In case you can’t work them out, it’s travel – the Eiffel Tower and Italy.

I have a lot more travels spots on my bucket list and will keep adding them to my map as part of an ongoing project.

Remember, this is for you so it is not a requirement to be a great artist and anyway, what makes a great artist?

Check out this Huffington Post article on expensive art and tell me, would you pay more than $57 million for a picture of a bottle of Coke? Even if it was by Andy Warhol?

With that in mind, check out these fun tips for painting like a pro.

In the meantime, have a gleeful week, Tamuria.





  • Oh how I love, love this post! You must have been a fly on the wall in my dining room on Monday as a friend and I were discussing creativity–especially via art. I never thought about it as a ‘road to happiness’ and I love the happiness road map. I am going to schedule a trip to my art supply store.

  • Never been a great drawer or painter.. but my creativity comes out in other ways… LOVED the mosaic though.. that was super cute and more along the lines of my creatives. Great advise too

  • No wonder I feel happy most of the time. I am engaged in creativity in so many ways. Mostly creating jewelry, but also blog writing has become a more pleasurable creative expression. Cooking, food shopping, looking for special beads to purchase. So many ways we are self expressed thru our eyes and hands. Lovethis post. Road to Happiness is the road I’m on.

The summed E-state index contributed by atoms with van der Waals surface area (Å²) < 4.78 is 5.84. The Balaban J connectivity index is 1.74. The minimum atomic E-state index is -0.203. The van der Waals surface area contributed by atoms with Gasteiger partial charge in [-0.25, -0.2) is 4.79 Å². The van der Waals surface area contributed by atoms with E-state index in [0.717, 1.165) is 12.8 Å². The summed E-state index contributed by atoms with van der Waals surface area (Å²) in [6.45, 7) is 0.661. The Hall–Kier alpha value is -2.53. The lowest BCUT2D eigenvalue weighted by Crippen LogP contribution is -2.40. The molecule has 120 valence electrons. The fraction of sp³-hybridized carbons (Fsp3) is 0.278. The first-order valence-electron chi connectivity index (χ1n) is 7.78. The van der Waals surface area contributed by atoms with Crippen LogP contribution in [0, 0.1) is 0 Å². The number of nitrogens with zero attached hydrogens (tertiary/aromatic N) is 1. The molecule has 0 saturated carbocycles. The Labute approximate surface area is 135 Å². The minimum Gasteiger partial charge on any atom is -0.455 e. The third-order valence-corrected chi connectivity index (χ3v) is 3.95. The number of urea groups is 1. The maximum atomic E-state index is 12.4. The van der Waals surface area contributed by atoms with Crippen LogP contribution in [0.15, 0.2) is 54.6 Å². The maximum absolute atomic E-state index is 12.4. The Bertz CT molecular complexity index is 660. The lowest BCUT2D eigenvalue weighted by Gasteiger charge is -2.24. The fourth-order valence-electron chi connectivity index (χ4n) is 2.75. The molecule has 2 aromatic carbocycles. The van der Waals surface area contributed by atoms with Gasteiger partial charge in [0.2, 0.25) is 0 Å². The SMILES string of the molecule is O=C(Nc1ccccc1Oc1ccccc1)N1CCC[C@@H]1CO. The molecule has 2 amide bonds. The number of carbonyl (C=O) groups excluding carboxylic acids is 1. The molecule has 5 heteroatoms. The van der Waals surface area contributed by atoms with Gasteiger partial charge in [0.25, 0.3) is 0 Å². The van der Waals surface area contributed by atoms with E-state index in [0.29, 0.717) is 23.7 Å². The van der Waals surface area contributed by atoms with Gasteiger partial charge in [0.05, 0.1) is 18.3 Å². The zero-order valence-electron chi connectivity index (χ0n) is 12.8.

• Oh, I SO love this, Tamuria! And I can vouch 100% of the healing powers of creativity. As a novelist, writing is my very life blood. Never am I more gleeful, more tuned into life, more prayerful and engaged than when in the throes of writing a novel. Never. And not just when at the typewriter, but for the rest of my day as well.
    I learned this backward too. I once went a very long time without penning fiction, allowing other demands to take my focus. Real life got in the way, in other words. And while nonfiction of any sort kind of helps, it’s just not at all the same for me. And you know what? I went kind of insane.
    Writing fiction IS my spiritual work, as well as my earthly one. And ah, the beauty of life as I’m in it.
    Can you tell I’m eyebrow deep in a new novel? 🙂

  • As you already know, Tami, art helped to save my life! Literally. Although most of my experiences had been in the performing arts and writing, when I found Arscura – School for Living Art, that was a defining moment in my journey back to health. All art is therapeutic and yet most people (unless they believe they have a talent already), say they are not artists. I believe we are ALL artists and it is more important than ever to flex our creative muscle in whatever ways we choose to. Art is one of them. Music is another. And the list goes on. Love your idea of the map and it sounds like it is both fun and therapeutic for you. Thanks for sharing the key mosaics with us. They are wonderful and hope they get to move with their makers to their new homes soon!

    • So true Beverley, we are all artists! It’s a shame people have such high expectations that it stops them in their tracks. The point is not about pleasing other people, but to find your way to bliss and tap into creativity’s benefits to health.